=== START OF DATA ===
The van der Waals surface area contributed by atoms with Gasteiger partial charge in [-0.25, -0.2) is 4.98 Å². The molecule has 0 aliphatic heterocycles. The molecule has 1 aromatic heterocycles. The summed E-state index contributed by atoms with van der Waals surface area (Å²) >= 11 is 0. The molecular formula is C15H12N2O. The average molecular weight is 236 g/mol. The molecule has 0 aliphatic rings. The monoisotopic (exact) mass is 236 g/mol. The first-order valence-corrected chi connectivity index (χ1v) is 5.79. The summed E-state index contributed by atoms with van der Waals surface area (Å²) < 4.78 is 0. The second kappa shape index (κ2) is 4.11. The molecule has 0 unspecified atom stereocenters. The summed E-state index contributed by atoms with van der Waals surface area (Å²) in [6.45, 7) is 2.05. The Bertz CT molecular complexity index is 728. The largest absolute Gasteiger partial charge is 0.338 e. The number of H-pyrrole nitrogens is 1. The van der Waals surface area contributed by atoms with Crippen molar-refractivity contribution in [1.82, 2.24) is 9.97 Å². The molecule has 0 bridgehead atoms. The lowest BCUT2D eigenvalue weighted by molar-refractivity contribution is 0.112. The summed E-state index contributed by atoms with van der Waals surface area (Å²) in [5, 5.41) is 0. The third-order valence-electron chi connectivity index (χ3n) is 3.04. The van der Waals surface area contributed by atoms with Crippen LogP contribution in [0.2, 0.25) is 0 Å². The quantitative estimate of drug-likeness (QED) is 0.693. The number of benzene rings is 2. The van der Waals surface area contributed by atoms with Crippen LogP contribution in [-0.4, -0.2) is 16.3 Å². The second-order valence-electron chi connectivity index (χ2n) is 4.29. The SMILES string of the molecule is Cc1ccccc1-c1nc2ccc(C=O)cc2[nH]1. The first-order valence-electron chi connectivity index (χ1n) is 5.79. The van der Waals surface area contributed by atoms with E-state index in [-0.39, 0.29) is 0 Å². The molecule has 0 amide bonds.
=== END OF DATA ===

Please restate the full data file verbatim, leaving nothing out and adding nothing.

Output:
The van der Waals surface area contributed by atoms with Gasteiger partial charge in [-0.25, -0.2) is 4.98 Å². The molecule has 0 aliphatic heterocycles. The molecule has 1 aromatic heterocycles. The summed E-state index contributed by atoms with van der Waals surface area (Å²) >= 11 is 0. The molecular formula is C15H12N2O. The average molecular weight is 236 g/mol. The molecule has 0 aliphatic rings. The monoisotopic (exact) mass is 236 g/mol. The first-order valence-corrected chi connectivity index (χ1v) is 5.79. The summed E-state index contributed by atoms with van der Waals surface area (Å²) < 4.78 is 0. The second kappa shape index (κ2) is 4.11. The molecule has 0 unspecified atom stereocenters. The summed E-state index contributed by atoms with van der Waals surface area (Å²) in [6.45, 7) is 2.05. The Bertz CT molecular complexity index is 728. The largest absolute Gasteiger partial charge is 0.338 e. The number of H-pyrrole nitrogens is 1. The van der Waals surface area contributed by atoms with Crippen molar-refractivity contribution in [1.82, 2.24) is 9.97 Å². The molecule has 0 bridgehead atoms. The lowest BCUT2D eigenvalue weighted by molar-refractivity contribution is 0.112. The summed E-state index contributed by atoms with van der Waals surface area (Å²) in [5, 5.41) is 0. The third-order valence-electron chi connectivity index (χ3n) is 3.04. The van der Waals surface area contributed by atoms with Crippen LogP contribution in [0.2, 0.25) is 0 Å². The quantitative estimate of drug-likeness (QED) is 0.693. The number of benzene rings is 2. The van der Waals surface area contributed by atoms with Crippen LogP contribution in [-0.4, -0.2) is 16.3 Å². The second-order valence-electron chi connectivity index (χ2n) is 4.29. The SMILES string of the molecule is Cc1ccccc1-c1nc2ccc(C=O)cc2[nH]1. The first-order valence-electron chi connectivity index (χ1n) is 5.79. The van der Waals surface area contributed by atoms with E-state index in [-0.39, 0.29) is 0 Å². The molecule has 0 amide bonds.